Despite the lack of "Day in the Life" teaching posts on Cleveland's blog, I do enjoy one of his recent blog posts. At the following link, he writes about the AP Calculus curriculum:

https://rootsoftheequation.wordpress.com/2016/09/05/integration-first/

Readers of my blog know that I devote many posts describing the order in which math -- especially Geometry -- should be taught. Well, here Cleveland writes about why AP Calculus students should be taught

*integration*before differentiation:

In general, I feel like

*area*is a much more approachable subject than

*slope*. My years of teaching Algebra I to 9th graders certainly seems to support that claim. But I also think it’s easier to understand the linearity of integration than the linearity of slope. “If you add together two functions, the area under the new function is the sum of the areas under the old functions” seems much more evidently true than “If you add together two functions, the slope of the tangent line for each point of the new function is equal to the sum of the slopes of the tangent lines at the same points on the old functions.”

I am not a Calculus teacher, of course. Still, I've discussed some of these same ideas in thinking about the Geometry curriculum. Which should we teach first: area or similarity (which leads to slope as per the Common Core)? The Geometry text we've been following for the first two years of this blog gives area first, but I rearranged it to similarity first so that we can get to slope faster. Nonetheless, I mentioned how a few proofs that use similarity (leading to slope) can be rewritten using area instead, which might be easier for students. After all, as Cleveland writes, "area is a much more approachable subject than slope." (Again, notice that Saxon Algebra 1/2 contains lessons on area, but not slope!)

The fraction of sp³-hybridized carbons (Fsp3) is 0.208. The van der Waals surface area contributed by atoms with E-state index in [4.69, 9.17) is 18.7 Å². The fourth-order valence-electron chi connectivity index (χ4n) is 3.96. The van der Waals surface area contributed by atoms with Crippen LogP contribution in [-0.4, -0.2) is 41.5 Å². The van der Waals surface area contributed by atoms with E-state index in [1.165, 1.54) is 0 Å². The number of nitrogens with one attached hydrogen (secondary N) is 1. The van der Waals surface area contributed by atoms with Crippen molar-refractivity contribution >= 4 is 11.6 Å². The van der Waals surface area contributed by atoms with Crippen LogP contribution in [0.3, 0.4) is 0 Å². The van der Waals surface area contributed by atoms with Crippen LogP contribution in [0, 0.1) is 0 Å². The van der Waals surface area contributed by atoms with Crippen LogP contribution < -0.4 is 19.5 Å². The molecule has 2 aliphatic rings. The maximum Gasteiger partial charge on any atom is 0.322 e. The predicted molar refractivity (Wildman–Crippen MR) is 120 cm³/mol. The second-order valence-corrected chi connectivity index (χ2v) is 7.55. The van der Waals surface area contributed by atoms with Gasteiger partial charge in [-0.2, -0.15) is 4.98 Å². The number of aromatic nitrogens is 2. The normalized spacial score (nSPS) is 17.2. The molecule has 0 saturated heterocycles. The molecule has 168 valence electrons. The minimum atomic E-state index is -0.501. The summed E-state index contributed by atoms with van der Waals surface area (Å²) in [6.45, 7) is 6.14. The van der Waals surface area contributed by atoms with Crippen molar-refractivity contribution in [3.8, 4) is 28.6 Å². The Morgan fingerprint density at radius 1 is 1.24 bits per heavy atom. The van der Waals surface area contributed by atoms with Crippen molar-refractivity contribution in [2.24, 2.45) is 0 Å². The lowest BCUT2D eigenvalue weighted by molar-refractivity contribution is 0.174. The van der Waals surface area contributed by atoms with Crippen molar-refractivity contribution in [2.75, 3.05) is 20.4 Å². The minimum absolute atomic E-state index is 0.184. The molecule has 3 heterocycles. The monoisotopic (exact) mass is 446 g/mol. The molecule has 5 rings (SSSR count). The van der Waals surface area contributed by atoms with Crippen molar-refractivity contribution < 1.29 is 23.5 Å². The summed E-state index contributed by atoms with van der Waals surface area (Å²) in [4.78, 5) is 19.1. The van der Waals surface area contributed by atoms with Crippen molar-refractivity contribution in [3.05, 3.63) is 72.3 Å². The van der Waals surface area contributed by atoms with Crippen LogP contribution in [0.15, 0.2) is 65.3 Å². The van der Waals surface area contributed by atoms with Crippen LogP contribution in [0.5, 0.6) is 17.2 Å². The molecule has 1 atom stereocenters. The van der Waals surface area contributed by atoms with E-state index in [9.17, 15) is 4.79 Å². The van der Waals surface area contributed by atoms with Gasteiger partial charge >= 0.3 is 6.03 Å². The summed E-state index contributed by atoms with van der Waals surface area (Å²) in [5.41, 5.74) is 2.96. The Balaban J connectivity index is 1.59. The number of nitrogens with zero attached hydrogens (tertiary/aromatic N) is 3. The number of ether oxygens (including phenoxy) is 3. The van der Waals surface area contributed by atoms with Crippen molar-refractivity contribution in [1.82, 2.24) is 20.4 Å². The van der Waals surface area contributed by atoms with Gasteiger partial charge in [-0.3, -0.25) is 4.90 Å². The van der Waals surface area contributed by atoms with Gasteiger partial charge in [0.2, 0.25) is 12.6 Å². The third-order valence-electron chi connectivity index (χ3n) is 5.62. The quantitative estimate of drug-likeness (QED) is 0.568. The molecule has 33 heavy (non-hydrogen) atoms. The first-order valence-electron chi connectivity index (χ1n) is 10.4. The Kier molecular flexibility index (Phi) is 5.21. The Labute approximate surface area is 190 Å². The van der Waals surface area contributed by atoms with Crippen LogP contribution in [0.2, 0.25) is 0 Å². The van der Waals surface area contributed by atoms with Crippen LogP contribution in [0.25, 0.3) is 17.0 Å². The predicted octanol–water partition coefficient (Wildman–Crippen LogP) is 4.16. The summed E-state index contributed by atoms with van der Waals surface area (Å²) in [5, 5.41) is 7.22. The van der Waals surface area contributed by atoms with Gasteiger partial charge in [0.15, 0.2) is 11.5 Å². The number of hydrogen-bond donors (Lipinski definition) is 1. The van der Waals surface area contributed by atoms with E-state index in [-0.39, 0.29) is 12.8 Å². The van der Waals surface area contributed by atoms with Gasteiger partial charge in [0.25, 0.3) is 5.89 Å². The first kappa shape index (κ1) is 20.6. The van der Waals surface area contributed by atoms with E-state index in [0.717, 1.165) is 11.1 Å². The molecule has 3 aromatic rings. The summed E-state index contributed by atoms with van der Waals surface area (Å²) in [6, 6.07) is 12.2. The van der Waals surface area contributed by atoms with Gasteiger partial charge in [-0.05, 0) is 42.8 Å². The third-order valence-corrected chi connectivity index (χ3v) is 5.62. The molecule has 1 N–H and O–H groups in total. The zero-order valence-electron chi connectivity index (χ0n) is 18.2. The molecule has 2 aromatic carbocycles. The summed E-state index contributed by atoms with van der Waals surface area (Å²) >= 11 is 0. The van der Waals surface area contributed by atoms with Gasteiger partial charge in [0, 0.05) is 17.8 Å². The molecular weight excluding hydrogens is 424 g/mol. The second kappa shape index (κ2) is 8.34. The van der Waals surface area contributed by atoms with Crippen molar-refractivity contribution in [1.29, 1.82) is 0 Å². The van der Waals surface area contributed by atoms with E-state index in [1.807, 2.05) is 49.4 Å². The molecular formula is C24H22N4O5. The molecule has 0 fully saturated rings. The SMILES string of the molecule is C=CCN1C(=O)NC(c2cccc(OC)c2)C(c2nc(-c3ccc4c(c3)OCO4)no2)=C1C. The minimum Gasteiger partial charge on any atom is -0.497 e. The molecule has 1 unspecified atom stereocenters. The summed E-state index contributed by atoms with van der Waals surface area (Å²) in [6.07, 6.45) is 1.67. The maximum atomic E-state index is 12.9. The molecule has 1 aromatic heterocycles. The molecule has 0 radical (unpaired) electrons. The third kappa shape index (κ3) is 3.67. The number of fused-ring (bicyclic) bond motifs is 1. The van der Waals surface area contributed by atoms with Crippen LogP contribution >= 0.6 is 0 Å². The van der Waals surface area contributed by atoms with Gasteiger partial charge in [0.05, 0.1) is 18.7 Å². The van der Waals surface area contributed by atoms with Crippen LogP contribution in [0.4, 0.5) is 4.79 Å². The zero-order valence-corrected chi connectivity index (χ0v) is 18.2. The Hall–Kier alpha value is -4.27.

Of course, I'm not really a Geometry teacher either. But, as we know, the middle school curriculum (especially Common Core 8) has a strong geometry component. So this is something I should be thinking about before my eighth grade class reaches the geometry unit.

Oh, and speaking of Geometry, let me conclude this post with a link to Sarah Carter's blog:

http://mathequalslove.blogspot.com/2016/10/guest-post-composition-of.html

I didn't actually teach a science lesson from Carter's website today -- in fact, if this new Wednesday schedule holds, I won't have an extra period for eighth grade science (as a trade-off, I get to see my seventh graders now).

Then again, this post isn't actually Carter's. It's a "guest post" from an anonymous middle school teacher in Washington state -- and I'm always looking for middle school bloggers! But this is actually an advanced eighth grade class taking high school Geometry. In this post, the teacher explains how she teaches transformations to her class, using Foldable notes.

So I have plenty to think about from these links.